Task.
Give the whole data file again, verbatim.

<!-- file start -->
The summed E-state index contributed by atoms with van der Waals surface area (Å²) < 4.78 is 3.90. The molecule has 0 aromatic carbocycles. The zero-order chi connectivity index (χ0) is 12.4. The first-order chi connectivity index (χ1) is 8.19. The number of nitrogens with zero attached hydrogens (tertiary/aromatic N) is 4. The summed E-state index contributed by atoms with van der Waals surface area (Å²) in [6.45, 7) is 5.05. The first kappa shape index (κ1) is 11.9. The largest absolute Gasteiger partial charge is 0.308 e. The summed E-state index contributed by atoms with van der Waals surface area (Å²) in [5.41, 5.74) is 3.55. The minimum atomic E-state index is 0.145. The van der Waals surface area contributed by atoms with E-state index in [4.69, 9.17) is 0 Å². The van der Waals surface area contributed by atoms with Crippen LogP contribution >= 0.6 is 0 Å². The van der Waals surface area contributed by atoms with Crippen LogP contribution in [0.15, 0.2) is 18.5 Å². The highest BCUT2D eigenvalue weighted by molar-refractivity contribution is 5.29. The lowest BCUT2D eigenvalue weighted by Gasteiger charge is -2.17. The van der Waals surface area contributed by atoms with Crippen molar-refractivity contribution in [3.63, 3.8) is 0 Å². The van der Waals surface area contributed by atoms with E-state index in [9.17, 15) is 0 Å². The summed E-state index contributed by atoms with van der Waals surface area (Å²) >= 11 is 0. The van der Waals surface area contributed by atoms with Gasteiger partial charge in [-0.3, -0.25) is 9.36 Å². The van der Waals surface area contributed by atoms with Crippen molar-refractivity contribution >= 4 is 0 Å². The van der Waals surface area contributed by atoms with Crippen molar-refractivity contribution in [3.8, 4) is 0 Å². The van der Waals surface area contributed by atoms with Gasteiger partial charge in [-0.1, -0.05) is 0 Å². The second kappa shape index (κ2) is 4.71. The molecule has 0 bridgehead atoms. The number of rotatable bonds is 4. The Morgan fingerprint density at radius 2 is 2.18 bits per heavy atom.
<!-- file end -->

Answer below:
The summed E-state index contributed by atoms with van der Waals surface area (Å²) < 4.78 is 3.90. The molecule has 0 aromatic carbocycles. The zero-order chi connectivity index (χ0) is 12.4. The first-order chi connectivity index (χ1) is 8.19. The number of nitrogens with zero attached hydrogens (tertiary/aromatic N) is 4. The summed E-state index contributed by atoms with van der Waals surface area (Å²) in [6.45, 7) is 5.05. The first kappa shape index (κ1) is 11.9. The largest absolute Gasteiger partial charge is 0.308 e. The summed E-state index contributed by atoms with van der Waals surface area (Å²) in [5.41, 5.74) is 3.55. The minimum atomic E-state index is 0.145. The van der Waals surface area contributed by atoms with E-state index in [4.69, 9.17) is 0 Å². The van der Waals surface area contributed by atoms with Crippen LogP contribution >= 0.6 is 0 Å². The van der Waals surface area contributed by atoms with Crippen LogP contribution in [0.15, 0.2) is 18.5 Å². The highest BCUT2D eigenvalue weighted by molar-refractivity contribution is 5.29. The lowest BCUT2D eigenvalue weighted by Gasteiger charge is -2.17. The van der Waals surface area contributed by atoms with Crippen molar-refractivity contribution in [3.63, 3.8) is 0 Å². The van der Waals surface area contributed by atoms with E-state index in [9.17, 15) is 0 Å². The summed E-state index contributed by atoms with van der Waals surface area (Å²) >= 11 is 0. The van der Waals surface area contributed by atoms with Gasteiger partial charge in [-0.3, -0.25) is 9.36 Å². The van der Waals surface area contributed by atoms with Crippen molar-refractivity contribution >= 4 is 0 Å². The van der Waals surface area contributed by atoms with Crippen molar-refractivity contribution in [3.8, 4) is 0 Å². The van der Waals surface area contributed by atoms with Gasteiger partial charge in [-0.1, -0.05) is 0 Å². The second kappa shape index (κ2) is 4.71. The molecule has 0 bridgehead atoms. The number of rotatable bonds is 4. The Morgan fingerprint density at radius 2 is 2.18 bits per heavy atom.